(Washington, D.C.) On January 11, 2008, the U.S. District Court of Central California declared that immigrant children seeking protection from abuse and neglect should not be barred from access to state courts. In making its decision, the Court took into account an amici curae brief filed by Columbia University Law School’s Child Advocacy and Immigration Clinic on behalf of First Star and the Children’s Advocacy Institute.
Ragini Shah, Assistant Professor at Columbia in charge of the brief, stated, “the District Courts decision in Perez-Olano makes great strides towards protecting immigrant children in the United States. These children are often fleeing from violence in their home countries and are in the United States without adult guardians. The District Court’s decision curtails Immigration Customs and Enforcement from encroaching on the ability of these children to seek protection of state courts when they are abused, neglected, or abandoned and from pursuing immigration benefits for which they are eligible”.
The case, Perez-Olano v. Gonzalez, centered around immigrant minors in the U.S. who were eligible for an immigration benefit known as Special Immigrant Juvenile States (SIJS), but who were unable to access the benefit due to various procedural and regulatory roadblocks. First Star’s brief addressed two issues of concern to these children: access to the state courts to help protect them against harm, and requirements in the federal regulations that control these children’s ability to have their cases heard by immigration officials. The brief argued that the federal government had superseded its authority by depriving state juvenile and family courts of their traditional role when it came to the needs of immigrant youth. The brief also asserted that the federal regulations went beyond the scope of the Special Immigrant Juvenile Statute, creating additional and unnecessary limitations and barriers to these vulnerable children seeking protection and justice.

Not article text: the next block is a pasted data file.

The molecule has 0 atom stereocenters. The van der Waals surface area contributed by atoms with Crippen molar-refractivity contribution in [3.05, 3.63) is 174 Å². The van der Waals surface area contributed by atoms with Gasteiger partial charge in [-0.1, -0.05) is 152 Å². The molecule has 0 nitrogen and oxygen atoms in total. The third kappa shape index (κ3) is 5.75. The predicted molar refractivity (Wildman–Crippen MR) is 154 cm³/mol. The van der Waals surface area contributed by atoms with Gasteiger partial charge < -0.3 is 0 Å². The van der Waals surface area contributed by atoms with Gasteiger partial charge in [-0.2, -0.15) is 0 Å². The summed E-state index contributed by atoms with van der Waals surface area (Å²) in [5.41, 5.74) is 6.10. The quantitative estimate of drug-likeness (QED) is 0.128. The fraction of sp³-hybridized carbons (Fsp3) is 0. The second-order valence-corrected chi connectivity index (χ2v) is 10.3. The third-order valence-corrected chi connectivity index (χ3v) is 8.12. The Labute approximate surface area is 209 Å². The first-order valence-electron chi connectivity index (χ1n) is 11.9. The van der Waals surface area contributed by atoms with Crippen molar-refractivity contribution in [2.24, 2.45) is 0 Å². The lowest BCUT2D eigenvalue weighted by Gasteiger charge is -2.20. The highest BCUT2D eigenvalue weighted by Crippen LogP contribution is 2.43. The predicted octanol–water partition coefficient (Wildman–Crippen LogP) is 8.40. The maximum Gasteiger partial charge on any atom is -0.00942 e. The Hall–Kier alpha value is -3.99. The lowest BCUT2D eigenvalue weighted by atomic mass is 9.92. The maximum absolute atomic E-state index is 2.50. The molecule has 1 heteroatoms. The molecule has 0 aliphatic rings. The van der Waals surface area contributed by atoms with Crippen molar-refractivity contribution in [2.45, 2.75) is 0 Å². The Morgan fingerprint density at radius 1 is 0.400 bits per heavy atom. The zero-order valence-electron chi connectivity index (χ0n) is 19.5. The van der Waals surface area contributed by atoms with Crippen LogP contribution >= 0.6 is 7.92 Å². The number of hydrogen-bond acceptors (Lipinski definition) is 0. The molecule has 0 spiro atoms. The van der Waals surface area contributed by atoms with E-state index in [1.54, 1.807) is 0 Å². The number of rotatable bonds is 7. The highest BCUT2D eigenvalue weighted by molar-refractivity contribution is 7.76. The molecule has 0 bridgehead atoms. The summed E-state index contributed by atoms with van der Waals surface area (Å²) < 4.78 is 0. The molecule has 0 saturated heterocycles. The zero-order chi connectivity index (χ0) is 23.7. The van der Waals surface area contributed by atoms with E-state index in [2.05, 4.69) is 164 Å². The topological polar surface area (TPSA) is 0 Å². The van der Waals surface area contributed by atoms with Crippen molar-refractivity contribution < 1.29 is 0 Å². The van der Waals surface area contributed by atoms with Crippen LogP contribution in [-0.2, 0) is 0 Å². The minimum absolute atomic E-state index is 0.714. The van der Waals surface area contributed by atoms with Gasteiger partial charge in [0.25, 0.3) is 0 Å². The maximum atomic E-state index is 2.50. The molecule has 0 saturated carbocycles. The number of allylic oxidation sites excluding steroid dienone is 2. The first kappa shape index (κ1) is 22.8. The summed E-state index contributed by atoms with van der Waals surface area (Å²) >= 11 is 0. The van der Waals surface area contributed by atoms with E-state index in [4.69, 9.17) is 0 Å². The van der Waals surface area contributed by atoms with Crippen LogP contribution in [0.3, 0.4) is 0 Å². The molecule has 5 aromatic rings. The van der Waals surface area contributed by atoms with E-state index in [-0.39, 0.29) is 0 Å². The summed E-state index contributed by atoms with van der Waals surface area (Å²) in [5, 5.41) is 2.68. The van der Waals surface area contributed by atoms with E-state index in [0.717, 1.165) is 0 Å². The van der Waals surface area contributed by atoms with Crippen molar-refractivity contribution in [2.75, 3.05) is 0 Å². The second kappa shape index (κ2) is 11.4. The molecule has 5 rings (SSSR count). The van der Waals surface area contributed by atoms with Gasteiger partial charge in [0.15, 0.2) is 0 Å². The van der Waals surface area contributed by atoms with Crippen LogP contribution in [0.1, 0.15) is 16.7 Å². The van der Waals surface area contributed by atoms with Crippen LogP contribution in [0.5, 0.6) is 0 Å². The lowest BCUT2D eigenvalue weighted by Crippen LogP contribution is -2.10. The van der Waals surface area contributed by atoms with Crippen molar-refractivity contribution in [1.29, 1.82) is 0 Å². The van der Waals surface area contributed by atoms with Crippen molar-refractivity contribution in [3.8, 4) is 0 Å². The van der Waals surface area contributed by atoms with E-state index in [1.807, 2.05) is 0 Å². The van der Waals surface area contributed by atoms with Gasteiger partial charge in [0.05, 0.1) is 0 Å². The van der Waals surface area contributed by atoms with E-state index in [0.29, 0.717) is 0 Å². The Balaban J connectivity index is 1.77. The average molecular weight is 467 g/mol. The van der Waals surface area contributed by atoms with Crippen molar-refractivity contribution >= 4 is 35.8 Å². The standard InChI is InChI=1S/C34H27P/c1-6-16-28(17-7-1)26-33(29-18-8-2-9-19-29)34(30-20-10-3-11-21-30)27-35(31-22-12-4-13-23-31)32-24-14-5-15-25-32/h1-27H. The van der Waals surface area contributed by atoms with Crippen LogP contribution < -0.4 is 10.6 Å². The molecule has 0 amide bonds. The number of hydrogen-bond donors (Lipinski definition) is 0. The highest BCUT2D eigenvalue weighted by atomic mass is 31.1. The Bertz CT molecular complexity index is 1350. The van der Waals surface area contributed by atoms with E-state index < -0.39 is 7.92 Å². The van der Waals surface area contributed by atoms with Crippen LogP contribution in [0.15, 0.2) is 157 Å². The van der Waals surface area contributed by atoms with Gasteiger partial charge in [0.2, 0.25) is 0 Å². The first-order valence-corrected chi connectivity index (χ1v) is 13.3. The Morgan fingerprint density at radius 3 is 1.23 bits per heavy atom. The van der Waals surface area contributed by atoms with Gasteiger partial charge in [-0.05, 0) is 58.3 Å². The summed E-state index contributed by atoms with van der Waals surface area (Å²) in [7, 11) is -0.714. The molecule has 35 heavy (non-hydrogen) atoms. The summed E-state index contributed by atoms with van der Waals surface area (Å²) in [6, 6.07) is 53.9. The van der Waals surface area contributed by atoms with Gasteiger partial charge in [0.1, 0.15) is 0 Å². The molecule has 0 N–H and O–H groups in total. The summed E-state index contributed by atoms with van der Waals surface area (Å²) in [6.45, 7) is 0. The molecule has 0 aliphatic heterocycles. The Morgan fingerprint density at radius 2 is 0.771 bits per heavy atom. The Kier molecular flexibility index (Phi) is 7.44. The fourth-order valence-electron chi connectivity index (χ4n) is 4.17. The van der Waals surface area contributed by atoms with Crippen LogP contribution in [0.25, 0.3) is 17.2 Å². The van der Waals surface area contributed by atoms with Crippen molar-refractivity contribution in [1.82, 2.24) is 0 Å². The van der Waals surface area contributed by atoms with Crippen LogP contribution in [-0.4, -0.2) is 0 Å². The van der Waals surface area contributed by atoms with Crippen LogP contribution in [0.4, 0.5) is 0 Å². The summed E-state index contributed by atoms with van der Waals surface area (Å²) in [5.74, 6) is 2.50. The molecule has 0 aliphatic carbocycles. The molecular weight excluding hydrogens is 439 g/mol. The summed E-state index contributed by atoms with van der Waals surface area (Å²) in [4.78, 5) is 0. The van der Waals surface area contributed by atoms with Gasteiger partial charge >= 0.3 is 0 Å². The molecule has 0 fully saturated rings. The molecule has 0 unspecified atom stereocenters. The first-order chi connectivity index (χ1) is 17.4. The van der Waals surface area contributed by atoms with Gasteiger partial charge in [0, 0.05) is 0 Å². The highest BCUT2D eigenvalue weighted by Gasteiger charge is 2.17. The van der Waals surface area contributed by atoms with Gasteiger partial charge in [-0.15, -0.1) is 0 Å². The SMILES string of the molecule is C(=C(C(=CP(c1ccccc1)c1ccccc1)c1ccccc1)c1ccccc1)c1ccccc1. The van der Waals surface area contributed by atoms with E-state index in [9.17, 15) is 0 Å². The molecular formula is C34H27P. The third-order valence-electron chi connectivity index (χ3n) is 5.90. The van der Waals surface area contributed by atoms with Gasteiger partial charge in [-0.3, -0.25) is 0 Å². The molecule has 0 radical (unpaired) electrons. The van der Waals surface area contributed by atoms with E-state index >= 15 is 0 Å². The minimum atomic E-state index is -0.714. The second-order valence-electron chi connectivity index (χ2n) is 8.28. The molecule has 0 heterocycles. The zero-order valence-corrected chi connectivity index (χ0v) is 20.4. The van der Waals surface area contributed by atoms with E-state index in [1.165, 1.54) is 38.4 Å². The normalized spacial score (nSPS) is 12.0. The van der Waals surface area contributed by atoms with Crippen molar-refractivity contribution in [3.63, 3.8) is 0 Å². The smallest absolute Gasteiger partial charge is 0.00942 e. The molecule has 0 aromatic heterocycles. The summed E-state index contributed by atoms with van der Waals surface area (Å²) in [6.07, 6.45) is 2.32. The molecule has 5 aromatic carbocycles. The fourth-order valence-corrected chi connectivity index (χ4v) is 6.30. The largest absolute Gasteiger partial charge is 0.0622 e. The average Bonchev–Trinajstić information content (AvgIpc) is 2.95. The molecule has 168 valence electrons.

U.S. District Judge Pregerson’s decision in favor of the plaintiffs held that the Immigration Customs and Enforcement (ICE) mat not curtail the rights of immigrant children unless the state court’s decision would alter the physical or legal custody of the child. In the same decision, however, he determined that the regulations did not contradict the statute and found that agencies do have the authority to determine eligibility criteria